EPS is the most common financial metric across these short-term plans. Companies also use Efficiency Ratio, return on assets (ROA), and ROTCE, but they are less common in short-term plans. Most companies measure annual performance against absolute performance goals; however, several companies include a relative performance component.

90%40%30%30%20%100%40%10%10%0%10%20%30%40%50%60%70%80%90%100%EPSEfficiency RatioROEROAPre-Provision Net RevenuePre-tax / Operating IncomeNet IncomeAbsoluteRelative

Note: Percentages do not add to 100 percent due to some companies using multiple metrics.

Long-Term Incentive Plan

Long-term incentive programs among companies in CAP’s study are most often composed of time-based restricted stock or units and long-term performance plans (e.g., performance share units). Only 26 percent of banks in the study use stock options, making them less common among this group than in the broader market. Companies tend to weight long-term performance plans as at least 50 percent of the target total long-term incentive award. Of the companies in the study, 11 percent use long-term performance plans as their only long-term incentive vehicle. The chart below outlines the average long-term incentive mix across companies in CAP’s study:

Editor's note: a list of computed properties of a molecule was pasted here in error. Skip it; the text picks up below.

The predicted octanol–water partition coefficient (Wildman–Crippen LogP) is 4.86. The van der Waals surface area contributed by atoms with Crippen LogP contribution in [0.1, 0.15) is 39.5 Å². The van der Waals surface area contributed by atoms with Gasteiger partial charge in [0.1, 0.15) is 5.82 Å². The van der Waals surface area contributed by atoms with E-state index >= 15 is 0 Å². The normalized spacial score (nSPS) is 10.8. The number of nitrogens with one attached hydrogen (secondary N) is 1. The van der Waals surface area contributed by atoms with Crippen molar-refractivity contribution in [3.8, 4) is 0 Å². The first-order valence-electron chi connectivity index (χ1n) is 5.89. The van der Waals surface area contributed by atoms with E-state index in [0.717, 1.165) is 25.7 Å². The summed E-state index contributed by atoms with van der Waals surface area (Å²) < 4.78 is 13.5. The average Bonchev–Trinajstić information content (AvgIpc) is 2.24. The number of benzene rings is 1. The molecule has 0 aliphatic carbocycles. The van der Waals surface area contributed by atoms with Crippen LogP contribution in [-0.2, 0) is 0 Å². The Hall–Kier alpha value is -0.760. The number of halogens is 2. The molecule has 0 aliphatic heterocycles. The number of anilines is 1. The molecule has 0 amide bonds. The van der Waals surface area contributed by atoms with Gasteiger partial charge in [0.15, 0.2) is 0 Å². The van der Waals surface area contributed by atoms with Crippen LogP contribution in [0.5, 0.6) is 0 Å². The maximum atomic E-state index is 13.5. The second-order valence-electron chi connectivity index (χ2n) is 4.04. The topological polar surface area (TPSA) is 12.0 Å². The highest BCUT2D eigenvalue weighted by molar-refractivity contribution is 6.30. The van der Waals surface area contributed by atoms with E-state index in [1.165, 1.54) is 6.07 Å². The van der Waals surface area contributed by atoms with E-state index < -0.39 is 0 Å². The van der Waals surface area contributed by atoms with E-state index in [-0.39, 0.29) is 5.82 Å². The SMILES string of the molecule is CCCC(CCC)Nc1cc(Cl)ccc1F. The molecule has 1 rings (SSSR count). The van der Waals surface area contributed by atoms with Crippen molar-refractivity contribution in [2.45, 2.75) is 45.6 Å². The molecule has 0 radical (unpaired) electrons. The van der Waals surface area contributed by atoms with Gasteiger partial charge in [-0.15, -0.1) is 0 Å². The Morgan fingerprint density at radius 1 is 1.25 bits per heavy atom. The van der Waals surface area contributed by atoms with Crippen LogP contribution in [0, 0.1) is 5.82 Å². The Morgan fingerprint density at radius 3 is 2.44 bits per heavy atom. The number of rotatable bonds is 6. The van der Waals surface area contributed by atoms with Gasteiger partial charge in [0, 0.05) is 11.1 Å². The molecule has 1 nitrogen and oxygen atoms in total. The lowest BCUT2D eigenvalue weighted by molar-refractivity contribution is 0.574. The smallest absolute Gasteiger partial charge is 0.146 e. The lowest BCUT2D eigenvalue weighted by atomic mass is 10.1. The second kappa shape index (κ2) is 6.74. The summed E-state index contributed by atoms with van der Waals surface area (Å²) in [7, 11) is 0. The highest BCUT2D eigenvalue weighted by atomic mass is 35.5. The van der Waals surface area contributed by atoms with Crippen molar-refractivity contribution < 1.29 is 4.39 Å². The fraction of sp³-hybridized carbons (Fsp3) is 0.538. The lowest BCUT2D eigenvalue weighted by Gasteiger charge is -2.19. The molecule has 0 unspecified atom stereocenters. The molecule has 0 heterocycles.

14%5%51%65%35%30%64%36%Banks with All Three Vehicles (n=5)All Banks (n=19)Average Long-term Incentive MixLong-term Performance PlanTime-based Restricted Stock/Units Stock Options

Note: Two companies use long-term performance plans as their only long-term incentive vehicle and one company uses a long-term performance plan and stock options.

84 percent of the banks in CAP’s study use return on equity (ROE) or a variant of that measure as a metric in their long-term performance plans. Variants of ROE include ROTCE and return on common equity (ROCE). ROTCE is the most common of these variants. Relative TSR and EPS are also common long-term performance plan metrics.